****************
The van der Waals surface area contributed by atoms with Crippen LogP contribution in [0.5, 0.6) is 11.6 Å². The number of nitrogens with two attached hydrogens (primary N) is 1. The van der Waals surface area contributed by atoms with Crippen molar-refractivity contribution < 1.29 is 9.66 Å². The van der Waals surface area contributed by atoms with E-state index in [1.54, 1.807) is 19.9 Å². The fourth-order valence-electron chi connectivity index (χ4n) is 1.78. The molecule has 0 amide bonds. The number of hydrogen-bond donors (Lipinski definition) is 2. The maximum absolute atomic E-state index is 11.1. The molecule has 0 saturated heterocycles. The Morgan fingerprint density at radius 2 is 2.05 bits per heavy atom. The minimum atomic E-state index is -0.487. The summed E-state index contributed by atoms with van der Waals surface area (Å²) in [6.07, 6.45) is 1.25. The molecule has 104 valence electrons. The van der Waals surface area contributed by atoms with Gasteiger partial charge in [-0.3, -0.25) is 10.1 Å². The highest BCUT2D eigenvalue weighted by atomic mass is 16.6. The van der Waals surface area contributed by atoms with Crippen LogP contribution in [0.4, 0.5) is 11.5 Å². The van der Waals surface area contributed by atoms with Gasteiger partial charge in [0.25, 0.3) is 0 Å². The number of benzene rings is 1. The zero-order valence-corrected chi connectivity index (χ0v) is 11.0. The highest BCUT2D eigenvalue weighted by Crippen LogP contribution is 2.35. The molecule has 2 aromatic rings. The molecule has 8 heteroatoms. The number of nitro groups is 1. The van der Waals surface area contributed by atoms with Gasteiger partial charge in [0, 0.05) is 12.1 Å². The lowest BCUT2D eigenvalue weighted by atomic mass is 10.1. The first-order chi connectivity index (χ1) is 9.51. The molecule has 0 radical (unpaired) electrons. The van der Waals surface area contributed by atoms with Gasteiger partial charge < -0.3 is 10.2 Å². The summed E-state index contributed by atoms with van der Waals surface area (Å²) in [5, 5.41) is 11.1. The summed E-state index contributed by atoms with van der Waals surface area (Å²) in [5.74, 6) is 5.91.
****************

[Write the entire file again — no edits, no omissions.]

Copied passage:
The van der Waals surface area contributed by atoms with Crippen LogP contribution in [0.5, 0.6) is 11.6 Å². The number of nitrogens with two attached hydrogens (primary N) is 1. The van der Waals surface area contributed by atoms with Crippen molar-refractivity contribution < 1.29 is 9.66 Å². The van der Waals surface area contributed by atoms with E-state index in [1.54, 1.807) is 19.9 Å². The fourth-order valence-electron chi connectivity index (χ4n) is 1.78. The molecule has 0 amide bonds. The number of hydrogen-bond donors (Lipinski definition) is 2. The maximum absolute atomic E-state index is 11.1. The molecule has 0 saturated heterocycles. The Morgan fingerprint density at radius 2 is 2.05 bits per heavy atom. The minimum atomic E-state index is -0.487. The summed E-state index contributed by atoms with van der Waals surface area (Å²) in [6.07, 6.45) is 1.25. The molecule has 104 valence electrons. The van der Waals surface area contributed by atoms with Gasteiger partial charge in [-0.3, -0.25) is 10.1 Å². The highest BCUT2D eigenvalue weighted by atomic mass is 16.6. The van der Waals surface area contributed by atoms with Crippen LogP contribution in [0.4, 0.5) is 11.5 Å². The van der Waals surface area contributed by atoms with Gasteiger partial charge in [0.25, 0.3) is 0 Å². The number of benzene rings is 1. The zero-order valence-corrected chi connectivity index (χ0v) is 11.0. The highest BCUT2D eigenvalue weighted by Crippen LogP contribution is 2.35. The molecule has 2 aromatic rings. The molecule has 8 heteroatoms. The number of nitro groups is 1. The van der Waals surface area contributed by atoms with Gasteiger partial charge in [0, 0.05) is 12.1 Å². The lowest BCUT2D eigenvalue weighted by atomic mass is 10.1. The first-order chi connectivity index (χ1) is 9.51. The molecule has 0 radical (unpaired) electrons. The van der Waals surface area contributed by atoms with Gasteiger partial charge < -0.3 is 10.2 Å². The summed E-state index contributed by atoms with van der Waals surface area (Å²) in [5, 5.41) is 11.1. The summed E-state index contributed by atoms with van der Waals surface area (Å²) in [5.74, 6) is 5.91.